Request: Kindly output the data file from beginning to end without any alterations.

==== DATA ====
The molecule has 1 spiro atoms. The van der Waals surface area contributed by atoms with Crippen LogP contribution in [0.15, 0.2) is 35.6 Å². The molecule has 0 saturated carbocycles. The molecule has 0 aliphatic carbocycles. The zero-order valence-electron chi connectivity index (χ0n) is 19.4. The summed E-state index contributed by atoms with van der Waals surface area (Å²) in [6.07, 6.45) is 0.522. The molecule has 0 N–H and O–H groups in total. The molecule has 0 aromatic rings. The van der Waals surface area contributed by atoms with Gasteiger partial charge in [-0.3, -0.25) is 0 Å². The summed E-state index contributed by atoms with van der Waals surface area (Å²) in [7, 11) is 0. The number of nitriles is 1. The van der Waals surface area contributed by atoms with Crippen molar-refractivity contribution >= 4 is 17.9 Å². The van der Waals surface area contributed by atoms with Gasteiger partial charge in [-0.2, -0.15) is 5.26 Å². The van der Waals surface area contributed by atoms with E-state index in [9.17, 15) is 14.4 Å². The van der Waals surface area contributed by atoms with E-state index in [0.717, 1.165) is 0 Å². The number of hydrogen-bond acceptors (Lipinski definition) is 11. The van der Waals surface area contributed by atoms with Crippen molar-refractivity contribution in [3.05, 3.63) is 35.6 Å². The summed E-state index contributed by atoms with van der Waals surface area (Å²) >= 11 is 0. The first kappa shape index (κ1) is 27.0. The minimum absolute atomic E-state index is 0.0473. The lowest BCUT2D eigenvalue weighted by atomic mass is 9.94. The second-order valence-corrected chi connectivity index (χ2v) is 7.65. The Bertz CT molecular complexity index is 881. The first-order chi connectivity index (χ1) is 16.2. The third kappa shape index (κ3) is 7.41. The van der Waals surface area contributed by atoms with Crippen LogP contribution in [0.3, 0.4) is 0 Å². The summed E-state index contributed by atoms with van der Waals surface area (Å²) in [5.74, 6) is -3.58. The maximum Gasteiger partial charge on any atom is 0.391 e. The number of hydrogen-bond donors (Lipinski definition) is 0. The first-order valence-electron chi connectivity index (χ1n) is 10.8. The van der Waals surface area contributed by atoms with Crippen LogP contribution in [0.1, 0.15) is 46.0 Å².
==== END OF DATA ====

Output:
The molecule has 1 spiro atoms. The van der Waals surface area contributed by atoms with Crippen LogP contribution in [0.15, 0.2) is 35.6 Å². The molecule has 0 saturated carbocycles. The molecule has 0 aliphatic carbocycles. The zero-order valence-electron chi connectivity index (χ0n) is 19.4. The summed E-state index contributed by atoms with van der Waals surface area (Å²) in [6.07, 6.45) is 0.522. The molecule has 0 N–H and O–H groups in total. The molecule has 0 aromatic rings. The van der Waals surface area contributed by atoms with Gasteiger partial charge in [-0.3, -0.25) is 0 Å². The summed E-state index contributed by atoms with van der Waals surface area (Å²) in [7, 11) is 0. The number of nitriles is 1. The van der Waals surface area contributed by atoms with Crippen molar-refractivity contribution >= 4 is 17.9 Å². The van der Waals surface area contributed by atoms with Gasteiger partial charge in [-0.2, -0.15) is 5.26 Å². The van der Waals surface area contributed by atoms with E-state index in [9.17, 15) is 14.4 Å². The van der Waals surface area contributed by atoms with E-state index in [0.717, 1.165) is 0 Å². The number of hydrogen-bond acceptors (Lipinski definition) is 11. The van der Waals surface area contributed by atoms with Crippen molar-refractivity contribution in [3.05, 3.63) is 35.6 Å². The summed E-state index contributed by atoms with van der Waals surface area (Å²) >= 11 is 0. The first kappa shape index (κ1) is 27.0. The minimum absolute atomic E-state index is 0.0473. The lowest BCUT2D eigenvalue weighted by atomic mass is 9.94. The second-order valence-corrected chi connectivity index (χ2v) is 7.65. The Bertz CT molecular complexity index is 881. The first-order chi connectivity index (χ1) is 16.2. The third kappa shape index (κ3) is 7.41. The van der Waals surface area contributed by atoms with Crippen LogP contribution in [0.3, 0.4) is 0 Å². The summed E-state index contributed by atoms with van der Waals surface area (Å²) in [5.74, 6) is -3.58. The maximum Gasteiger partial charge on any atom is 0.391 e. The number of hydrogen-bond donors (Lipinski definition) is 0. The first-order valence-electron chi connectivity index (χ1n) is 10.8. The van der Waals surface area contributed by atoms with Crippen LogP contribution in [0.1, 0.15) is 46.0 Å².